Saturday, February 8, 2014

What Now?

After a 32% gain in the U.S. stock market in 2013 only a Pollyanna would expect more of the same, without profit-taking, rebalancing, and sector rotation. I recently wrote of a defensive investment strategy that, in my opinion based on thirty years of option experience, has both a high degree of safety and a lofty double-digit return - selling LEAP Strangles ( put & call straddles with different strike prices).

Having tested this strategy so far with 20 positions, I'd like to present three of the latest positions with projected  yields. (These trains have probably left the station, so are not to be considered recommendations, as exceptional as they may be) :

On August 16 of last year I purchased 500 shares of Trina Solar (TSL) at $8.97 a share, ($4494 incl. commission) while simultaneously selling a covered call (Leap) of 2015 - the $10 strike price-, for $1211, and selling the same Leap expiry put - the $8 strike- for a credit of $937. The intent was if the stock remained, or at least returned to, the same $9 price on Jan. 2015' third Friday, both options would expire worthless and I would keep the combined $2148 for a 47.8% profit, only to repeat the process with another two year Leap Strangle.

However, as it turned out, the stock went on a tear, doubling in the next few months, so I decided to raise both the put and call strikes to match and bring in more "security" money. In a trade off, this does increase the risk a bit, especially when you upgrade the call for a debit, to release more of the take-away price from the call- from $10 to 15, released $2500 and cost me a debit of $597. Raising the put was for a net credit : $1353.
If the options expire worthless and I sell the stock at its current price - $14.40, my return would be 135%, or  $6083, thanks to the fine-tuning for the stock appreciation.

The next two examples are a bit simpler, sans rollouts - making the monitoring almost nonexistent:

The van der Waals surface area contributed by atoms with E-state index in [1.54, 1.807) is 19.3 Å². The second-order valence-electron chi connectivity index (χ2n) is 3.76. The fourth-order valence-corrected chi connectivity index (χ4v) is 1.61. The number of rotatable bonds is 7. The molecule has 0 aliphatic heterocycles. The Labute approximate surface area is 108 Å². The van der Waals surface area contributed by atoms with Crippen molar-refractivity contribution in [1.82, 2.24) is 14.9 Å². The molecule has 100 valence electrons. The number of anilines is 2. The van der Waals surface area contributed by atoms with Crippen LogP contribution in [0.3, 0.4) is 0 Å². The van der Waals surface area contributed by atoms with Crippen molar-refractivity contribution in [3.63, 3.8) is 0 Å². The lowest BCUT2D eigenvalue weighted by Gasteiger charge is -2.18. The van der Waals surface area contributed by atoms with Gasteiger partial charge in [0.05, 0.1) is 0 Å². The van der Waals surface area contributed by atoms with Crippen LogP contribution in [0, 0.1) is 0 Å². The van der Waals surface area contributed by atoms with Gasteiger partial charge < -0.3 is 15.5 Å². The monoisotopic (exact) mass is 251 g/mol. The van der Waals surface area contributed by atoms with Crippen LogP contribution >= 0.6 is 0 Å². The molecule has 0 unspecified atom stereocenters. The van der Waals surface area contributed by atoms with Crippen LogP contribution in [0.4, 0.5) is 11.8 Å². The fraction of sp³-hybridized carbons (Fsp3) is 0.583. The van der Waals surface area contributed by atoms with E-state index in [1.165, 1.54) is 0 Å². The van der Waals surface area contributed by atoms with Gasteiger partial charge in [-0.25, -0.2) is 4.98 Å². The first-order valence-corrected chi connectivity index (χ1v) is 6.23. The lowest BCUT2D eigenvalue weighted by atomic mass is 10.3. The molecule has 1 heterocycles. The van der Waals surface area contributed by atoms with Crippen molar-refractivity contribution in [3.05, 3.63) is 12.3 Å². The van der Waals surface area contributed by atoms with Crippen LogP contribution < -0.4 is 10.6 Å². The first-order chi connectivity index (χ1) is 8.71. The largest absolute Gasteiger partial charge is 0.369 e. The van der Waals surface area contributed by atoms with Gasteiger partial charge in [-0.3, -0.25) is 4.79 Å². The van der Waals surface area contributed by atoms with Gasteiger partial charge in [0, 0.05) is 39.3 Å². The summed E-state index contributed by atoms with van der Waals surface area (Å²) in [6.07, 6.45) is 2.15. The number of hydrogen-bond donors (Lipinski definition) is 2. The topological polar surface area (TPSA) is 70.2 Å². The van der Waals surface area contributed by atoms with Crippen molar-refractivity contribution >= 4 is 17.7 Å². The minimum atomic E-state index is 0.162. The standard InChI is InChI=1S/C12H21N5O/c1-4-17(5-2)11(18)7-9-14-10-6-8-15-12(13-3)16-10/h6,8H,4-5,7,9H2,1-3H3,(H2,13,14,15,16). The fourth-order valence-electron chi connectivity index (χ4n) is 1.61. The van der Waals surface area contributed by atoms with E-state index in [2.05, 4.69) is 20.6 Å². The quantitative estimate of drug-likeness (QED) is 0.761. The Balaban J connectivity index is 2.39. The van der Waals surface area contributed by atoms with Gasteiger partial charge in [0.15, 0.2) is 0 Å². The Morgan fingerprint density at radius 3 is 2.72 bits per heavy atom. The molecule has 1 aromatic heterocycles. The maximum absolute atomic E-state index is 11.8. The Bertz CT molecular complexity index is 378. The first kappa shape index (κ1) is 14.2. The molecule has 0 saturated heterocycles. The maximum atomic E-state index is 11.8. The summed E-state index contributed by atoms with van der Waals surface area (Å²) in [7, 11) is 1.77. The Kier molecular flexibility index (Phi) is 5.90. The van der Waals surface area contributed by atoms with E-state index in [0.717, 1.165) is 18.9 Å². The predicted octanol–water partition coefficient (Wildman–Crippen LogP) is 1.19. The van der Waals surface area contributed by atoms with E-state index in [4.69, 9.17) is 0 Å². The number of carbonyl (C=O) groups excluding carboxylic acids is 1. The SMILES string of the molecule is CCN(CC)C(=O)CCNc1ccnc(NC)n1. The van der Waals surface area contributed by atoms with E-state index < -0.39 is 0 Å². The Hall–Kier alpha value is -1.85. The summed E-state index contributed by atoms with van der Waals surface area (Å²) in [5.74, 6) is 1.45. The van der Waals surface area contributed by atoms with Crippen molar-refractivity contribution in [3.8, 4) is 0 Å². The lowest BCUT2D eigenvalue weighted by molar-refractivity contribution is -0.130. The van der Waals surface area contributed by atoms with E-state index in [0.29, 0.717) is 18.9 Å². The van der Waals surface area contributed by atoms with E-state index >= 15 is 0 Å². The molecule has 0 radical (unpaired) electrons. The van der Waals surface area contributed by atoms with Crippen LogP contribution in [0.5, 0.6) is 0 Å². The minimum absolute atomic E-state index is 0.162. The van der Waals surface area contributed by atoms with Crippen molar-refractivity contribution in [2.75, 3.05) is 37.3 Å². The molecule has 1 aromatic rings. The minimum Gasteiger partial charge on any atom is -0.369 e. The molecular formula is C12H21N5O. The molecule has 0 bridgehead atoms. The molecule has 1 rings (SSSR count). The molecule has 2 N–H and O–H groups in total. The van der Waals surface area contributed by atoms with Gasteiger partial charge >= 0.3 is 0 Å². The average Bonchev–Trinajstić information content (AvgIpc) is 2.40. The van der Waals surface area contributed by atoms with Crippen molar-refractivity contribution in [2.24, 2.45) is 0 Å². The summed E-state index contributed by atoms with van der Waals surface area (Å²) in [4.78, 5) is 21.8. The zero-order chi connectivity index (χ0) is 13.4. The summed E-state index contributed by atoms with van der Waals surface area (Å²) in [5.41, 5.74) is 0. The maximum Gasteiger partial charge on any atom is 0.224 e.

YRC Worldwide trucking, at $18.90 a share on January 7 of this year, fell within my boundaries; the Implied Volatility (IV) on the options, which normally falls within the 20 to 30 range, was 100 and 120, meaning the prices were huge! By buying 300 shares ($5679) and selling the 2016 expiry 20 call and 17 put ($2599 and 2839, or $5438) I got almost all my investment back immediately! Since Volatility usually indicates a fragile situation, the stock dropped to almost twelve within a few short days, but rebounded back to its current $21 level.  Should the stock remain here or above, returns would be $11,438 less the $5679 ( $5759) or over 100% (doubling my investment over two years.
Of course, there is the possibility of the stock dropping below the $17 put strike and more stock would be put to me, unless I closed it out beforehand.

The final example is on an ETF - the triple strength Gold NUGT which has Leaps. On February 6 I bought 100 shares for $35.95 - well out of the $5-20 LEAP Strangle range- but again I could not resist the IV of 93/98. NUGT shares cost $3604 (with commission); options brought in $1544 and $1380 - $2924. The put strike price for 2016 (at which time I assume gold will be higher) was $30, and the call at $40- room to run, both ways.
Finally, doing the math on this trade: If NUGT stays or settles at the initial price of $36, two year return will be 83%; if it rises to $40 or above (called away) - 94%.
If it falls and stays below 30, both the put and stock will lose money as the call gains by decay - occasional monitoring of gold will be prudent. If slightly below 35, one might consider another two-year collar (strangle) since they own the ETF already.  

Full disclosure: Low-priced stocks can be an indication of weakness - they can go bankrupt, Pink Sheets (OTCBB), or candidates for mergers or takeovers, in which case option treatment will vary. Stocks mentioned above, as well as the LEAP strategy, are only for informational use, not recommendations. Common sense and brokers' requirements dictate a fairly extensive knowledge of options and their dangers. None of the above pay dividends - this may also be a positive factor. Cost basis will differ if done in a tax-deferred (IRA) account where loss sequester is required, not margin equity from stocks. 

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